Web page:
View from Manila: Duterte must deliver ambitious climate plan

Comment: Former head of Philippines climate commission calls on new president to accept climate science and slow coal power growth

Manila, Philippines (Pic: travel oriented/Flickr)


The Philippines has a long and proud history of participating in global efforts to tackle climate change, dating back to 1995 with the first UN climate conference in Berlin.

It is now incumbent on our government to hold a national consultation to firm up its own plan to reduce greenhouse gas emissions, also known as a nationally determined contribution (NDC).

This will be the gateway for implementing a plan for industrialization and sustainable development, as outlined by new president Rodrigo Duterte. But it will be essential to resolve the clash between policy and reality.

We have pledged support to the world’s goal of reducing global warming to below 2 degrees Celsius.  As chair of the Climate Vulnerable Forum, the Philippines went further by striving for 1.5 degree C to raise global ambition.

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However, at the Senate hearings in July 2015, the Dept. of Energy (DOE) unfolded a terrifying trend to use coal as a major energy source over the next few decades.

Currently, coal comprises almost 40 percent of the country’s energy mix.  There are 17 existing coal plants in the country, with a capacity of 18,500 MW.

DOE has approved 29 more coal-fired plants. Twelve of these plants with a total capacity of 3,400MW are already under construction, scheduled for completion by 2018.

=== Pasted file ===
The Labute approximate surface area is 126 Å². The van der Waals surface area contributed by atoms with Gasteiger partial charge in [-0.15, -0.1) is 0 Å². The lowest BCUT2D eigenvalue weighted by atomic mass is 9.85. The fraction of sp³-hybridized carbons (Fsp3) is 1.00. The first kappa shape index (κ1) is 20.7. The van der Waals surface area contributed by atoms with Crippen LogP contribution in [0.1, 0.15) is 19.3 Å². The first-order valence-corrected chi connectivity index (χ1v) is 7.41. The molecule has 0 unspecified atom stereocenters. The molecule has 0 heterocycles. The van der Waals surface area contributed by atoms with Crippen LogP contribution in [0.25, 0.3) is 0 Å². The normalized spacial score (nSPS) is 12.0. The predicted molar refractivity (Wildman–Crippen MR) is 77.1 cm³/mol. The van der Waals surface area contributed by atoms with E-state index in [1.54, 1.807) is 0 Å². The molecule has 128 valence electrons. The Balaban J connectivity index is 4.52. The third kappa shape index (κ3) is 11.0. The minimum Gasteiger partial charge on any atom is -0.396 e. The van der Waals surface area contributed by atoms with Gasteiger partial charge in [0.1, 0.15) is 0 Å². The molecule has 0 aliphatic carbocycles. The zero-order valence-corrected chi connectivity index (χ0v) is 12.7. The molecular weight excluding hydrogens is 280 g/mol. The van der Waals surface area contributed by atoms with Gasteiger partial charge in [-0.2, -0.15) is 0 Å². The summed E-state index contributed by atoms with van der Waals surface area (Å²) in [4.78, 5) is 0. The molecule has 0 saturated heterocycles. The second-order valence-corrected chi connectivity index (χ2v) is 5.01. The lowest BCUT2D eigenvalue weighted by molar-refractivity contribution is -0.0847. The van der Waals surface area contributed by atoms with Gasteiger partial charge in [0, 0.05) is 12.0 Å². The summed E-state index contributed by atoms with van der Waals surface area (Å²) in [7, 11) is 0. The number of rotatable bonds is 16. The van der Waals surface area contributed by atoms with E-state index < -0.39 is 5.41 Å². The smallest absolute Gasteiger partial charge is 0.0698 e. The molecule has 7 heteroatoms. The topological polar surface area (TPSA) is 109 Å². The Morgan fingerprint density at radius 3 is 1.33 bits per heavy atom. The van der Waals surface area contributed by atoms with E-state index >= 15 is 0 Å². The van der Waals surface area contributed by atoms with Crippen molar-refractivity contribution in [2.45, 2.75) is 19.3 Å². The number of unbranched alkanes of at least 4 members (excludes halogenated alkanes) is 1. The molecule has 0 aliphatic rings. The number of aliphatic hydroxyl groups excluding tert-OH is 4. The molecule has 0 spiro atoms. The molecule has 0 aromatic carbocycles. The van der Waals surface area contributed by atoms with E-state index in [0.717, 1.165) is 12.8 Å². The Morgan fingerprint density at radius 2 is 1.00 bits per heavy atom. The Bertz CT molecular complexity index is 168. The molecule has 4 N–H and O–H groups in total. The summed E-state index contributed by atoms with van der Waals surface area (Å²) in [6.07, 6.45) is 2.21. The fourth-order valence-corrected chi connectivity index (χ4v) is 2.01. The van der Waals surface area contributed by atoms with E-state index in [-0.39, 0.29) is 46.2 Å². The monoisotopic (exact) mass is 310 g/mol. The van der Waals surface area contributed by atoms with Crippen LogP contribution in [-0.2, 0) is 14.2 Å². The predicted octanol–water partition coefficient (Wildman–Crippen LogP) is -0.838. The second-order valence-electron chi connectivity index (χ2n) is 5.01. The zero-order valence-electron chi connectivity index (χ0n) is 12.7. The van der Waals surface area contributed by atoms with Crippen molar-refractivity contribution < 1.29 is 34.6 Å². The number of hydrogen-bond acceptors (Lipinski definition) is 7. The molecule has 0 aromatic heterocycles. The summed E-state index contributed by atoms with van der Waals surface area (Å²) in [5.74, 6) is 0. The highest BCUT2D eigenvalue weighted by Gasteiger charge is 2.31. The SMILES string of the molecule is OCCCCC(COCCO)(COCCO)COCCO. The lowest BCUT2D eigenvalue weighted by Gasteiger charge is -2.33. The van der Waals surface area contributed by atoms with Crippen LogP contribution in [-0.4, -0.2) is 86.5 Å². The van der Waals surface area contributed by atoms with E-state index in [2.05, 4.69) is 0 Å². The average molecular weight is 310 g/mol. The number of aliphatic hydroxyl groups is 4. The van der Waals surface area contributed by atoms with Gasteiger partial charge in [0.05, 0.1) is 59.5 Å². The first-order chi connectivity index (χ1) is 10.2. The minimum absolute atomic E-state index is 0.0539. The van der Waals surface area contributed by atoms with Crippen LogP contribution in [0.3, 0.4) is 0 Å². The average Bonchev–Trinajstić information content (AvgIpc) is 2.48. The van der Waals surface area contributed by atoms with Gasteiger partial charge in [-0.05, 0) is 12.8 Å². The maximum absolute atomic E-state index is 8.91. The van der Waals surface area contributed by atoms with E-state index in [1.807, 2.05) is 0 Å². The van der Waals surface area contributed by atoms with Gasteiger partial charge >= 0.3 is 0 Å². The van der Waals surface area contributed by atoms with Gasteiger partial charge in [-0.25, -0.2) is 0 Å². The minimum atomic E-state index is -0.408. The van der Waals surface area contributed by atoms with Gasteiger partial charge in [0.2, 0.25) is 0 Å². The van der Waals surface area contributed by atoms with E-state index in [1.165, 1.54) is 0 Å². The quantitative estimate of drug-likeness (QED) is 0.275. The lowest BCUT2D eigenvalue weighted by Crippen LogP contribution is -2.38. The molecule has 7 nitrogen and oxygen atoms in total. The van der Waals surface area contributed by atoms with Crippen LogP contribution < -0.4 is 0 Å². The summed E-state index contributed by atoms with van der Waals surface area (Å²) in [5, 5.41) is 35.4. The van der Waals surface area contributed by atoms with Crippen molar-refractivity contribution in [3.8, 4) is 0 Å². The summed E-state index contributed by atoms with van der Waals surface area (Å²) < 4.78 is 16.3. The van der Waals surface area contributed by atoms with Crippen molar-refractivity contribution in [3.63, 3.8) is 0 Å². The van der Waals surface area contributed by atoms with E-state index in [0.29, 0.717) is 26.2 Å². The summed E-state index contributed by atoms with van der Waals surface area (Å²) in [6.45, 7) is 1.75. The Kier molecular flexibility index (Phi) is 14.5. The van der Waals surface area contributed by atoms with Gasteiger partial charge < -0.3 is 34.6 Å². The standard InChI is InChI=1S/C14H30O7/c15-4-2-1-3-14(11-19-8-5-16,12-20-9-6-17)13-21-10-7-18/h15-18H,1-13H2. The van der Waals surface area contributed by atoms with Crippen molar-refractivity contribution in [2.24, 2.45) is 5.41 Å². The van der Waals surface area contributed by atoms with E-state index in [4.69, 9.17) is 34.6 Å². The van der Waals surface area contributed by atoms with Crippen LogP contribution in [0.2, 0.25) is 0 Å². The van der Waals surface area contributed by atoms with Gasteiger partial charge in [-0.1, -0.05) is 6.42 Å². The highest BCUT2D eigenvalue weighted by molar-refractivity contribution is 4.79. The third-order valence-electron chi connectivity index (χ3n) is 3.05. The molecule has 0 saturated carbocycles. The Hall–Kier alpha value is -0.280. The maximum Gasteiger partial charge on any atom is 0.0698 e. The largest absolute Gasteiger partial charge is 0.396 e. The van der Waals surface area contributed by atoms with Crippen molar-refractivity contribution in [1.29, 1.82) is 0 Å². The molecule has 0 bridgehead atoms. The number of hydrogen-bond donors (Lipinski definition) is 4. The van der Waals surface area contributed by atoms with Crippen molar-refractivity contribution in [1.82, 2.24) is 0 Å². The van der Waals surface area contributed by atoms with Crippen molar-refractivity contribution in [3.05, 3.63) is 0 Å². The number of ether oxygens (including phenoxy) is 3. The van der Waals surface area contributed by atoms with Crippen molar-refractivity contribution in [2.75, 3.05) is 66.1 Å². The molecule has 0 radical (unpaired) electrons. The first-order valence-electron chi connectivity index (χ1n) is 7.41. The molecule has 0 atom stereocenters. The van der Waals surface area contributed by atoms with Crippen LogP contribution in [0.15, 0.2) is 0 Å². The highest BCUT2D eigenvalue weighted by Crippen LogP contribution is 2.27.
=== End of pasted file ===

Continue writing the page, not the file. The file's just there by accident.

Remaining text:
Planned new coal plants across the Philippines' three main islands (Pic: Coal Swarm)

Planned new coal plants across the Philippines’ three main islands (Pic: Coal Swarm)

It is estimated that these plants will require at least 10 million tons of coal a year.

Thus, without any significant intervention, the Philippines can expect a dependence of around 70% on coal from 2030 to 2050, according to DOE Undersecretary Loreta Ayson during a Senate hearing last year.

This move has been justified as a cheap solution to the country’s precarious power supply.  “Cheap” in the sense that coal subsidies and coal impacts on the environment and human health are not taken into account.

If these subsidies and impacts are factored in, coal would be far more expensive than renewable energy sources.

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Last year, Philippine imports of foreign coal soared to a record 15.2 million tons —   and so did concerns about our energy security. By relying on imported coal, the Philippines has firmly placed the country’s energy security in the hands of foreign countries.

These facts did not elude Senator Loren Legarda, chair of the Senate Climate Change Committee, and Naderev Saño, a former colleague at the Climate Change Commission, now heading Greenpeace Southeast Asia. Both questioned Philippine reliance on coal imports.

The trend, Legarda pronounced, was “detached from human reality.” She regretted that certain government agencies provided permits to new coal plants, despite scientific evidence that carbon dioxide from widespread coal-use is the main culprit for global warming.

“What is simply ironic about this vigorous push for coal-fired power plants in our country is while the whole world is moving away from coal, we are embracing it as the cure for our development challenges,” Saño stressed.

In terms of public health, higher coal dependence is a distinct threat. A few months ago (Feb. 3, 2016), a new Greenpeace Southeast Asia report  revealed the  health impacts of existing coal-fired power plants, estimating some 960 premature deaths each year due to stroke, ischemic heart disease,  cardiovascular  and respiratory diseases.